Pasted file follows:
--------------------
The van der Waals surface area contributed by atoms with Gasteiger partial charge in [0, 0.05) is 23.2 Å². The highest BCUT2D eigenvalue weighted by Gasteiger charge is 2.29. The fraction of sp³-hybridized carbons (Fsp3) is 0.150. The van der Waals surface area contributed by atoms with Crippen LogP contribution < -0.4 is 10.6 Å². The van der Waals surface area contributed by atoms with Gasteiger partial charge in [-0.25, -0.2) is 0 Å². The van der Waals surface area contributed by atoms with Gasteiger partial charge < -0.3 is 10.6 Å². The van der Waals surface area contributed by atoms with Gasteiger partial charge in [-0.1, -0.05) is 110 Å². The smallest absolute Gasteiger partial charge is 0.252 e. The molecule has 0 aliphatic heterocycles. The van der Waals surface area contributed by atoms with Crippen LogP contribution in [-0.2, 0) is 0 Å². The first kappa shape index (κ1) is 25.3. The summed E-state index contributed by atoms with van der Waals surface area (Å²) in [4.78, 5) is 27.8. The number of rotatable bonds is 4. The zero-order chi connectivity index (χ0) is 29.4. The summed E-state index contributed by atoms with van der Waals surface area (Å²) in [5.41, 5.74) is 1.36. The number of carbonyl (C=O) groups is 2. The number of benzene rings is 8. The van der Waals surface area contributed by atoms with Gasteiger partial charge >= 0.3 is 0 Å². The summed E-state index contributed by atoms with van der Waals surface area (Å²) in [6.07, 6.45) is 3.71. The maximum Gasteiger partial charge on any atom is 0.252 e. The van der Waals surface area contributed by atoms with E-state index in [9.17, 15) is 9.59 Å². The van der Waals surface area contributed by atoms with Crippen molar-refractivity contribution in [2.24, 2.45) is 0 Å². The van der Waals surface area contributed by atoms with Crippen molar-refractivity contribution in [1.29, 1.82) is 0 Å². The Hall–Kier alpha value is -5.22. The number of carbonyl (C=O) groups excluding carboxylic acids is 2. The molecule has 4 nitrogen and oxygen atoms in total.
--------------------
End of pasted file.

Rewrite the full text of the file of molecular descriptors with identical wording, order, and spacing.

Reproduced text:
The van der Waals surface area contributed by atoms with Gasteiger partial charge in [0, 0.05) is 23.2 Å². The highest BCUT2D eigenvalue weighted by Gasteiger charge is 2.29. The fraction of sp³-hybridized carbons (Fsp3) is 0.150. The van der Waals surface area contributed by atoms with Crippen LogP contribution < -0.4 is 10.6 Å². The van der Waals surface area contributed by atoms with Gasteiger partial charge in [-0.25, -0.2) is 0 Å². The van der Waals surface area contributed by atoms with Gasteiger partial charge < -0.3 is 10.6 Å². The van der Waals surface area contributed by atoms with Gasteiger partial charge in [-0.1, -0.05) is 110 Å². The smallest absolute Gasteiger partial charge is 0.252 e. The molecule has 0 aliphatic heterocycles. The van der Waals surface area contributed by atoms with Crippen LogP contribution in [-0.2, 0) is 0 Å². The first kappa shape index (κ1) is 25.3. The summed E-state index contributed by atoms with van der Waals surface area (Å²) in [4.78, 5) is 27.8. The number of rotatable bonds is 4. The zero-order chi connectivity index (χ0) is 29.4. The summed E-state index contributed by atoms with van der Waals surface area (Å²) in [5.41, 5.74) is 1.36. The number of carbonyl (C=O) groups is 2. The number of benzene rings is 8. The van der Waals surface area contributed by atoms with Gasteiger partial charge >= 0.3 is 0 Å². The summed E-state index contributed by atoms with van der Waals surface area (Å²) in [6.07, 6.45) is 3.71. The maximum Gasteiger partial charge on any atom is 0.252 e. The van der Waals surface area contributed by atoms with E-state index in [9.17, 15) is 9.59 Å². The van der Waals surface area contributed by atoms with Crippen molar-refractivity contribution in [2.24, 2.45) is 0 Å². The van der Waals surface area contributed by atoms with Crippen molar-refractivity contribution in [1.29, 1.82) is 0 Å². The Hall–Kier alpha value is -5.22. The number of carbonyl (C=O) groups excluding carboxylic acids is 2. The molecule has 4 nitrogen and oxygen atoms in total.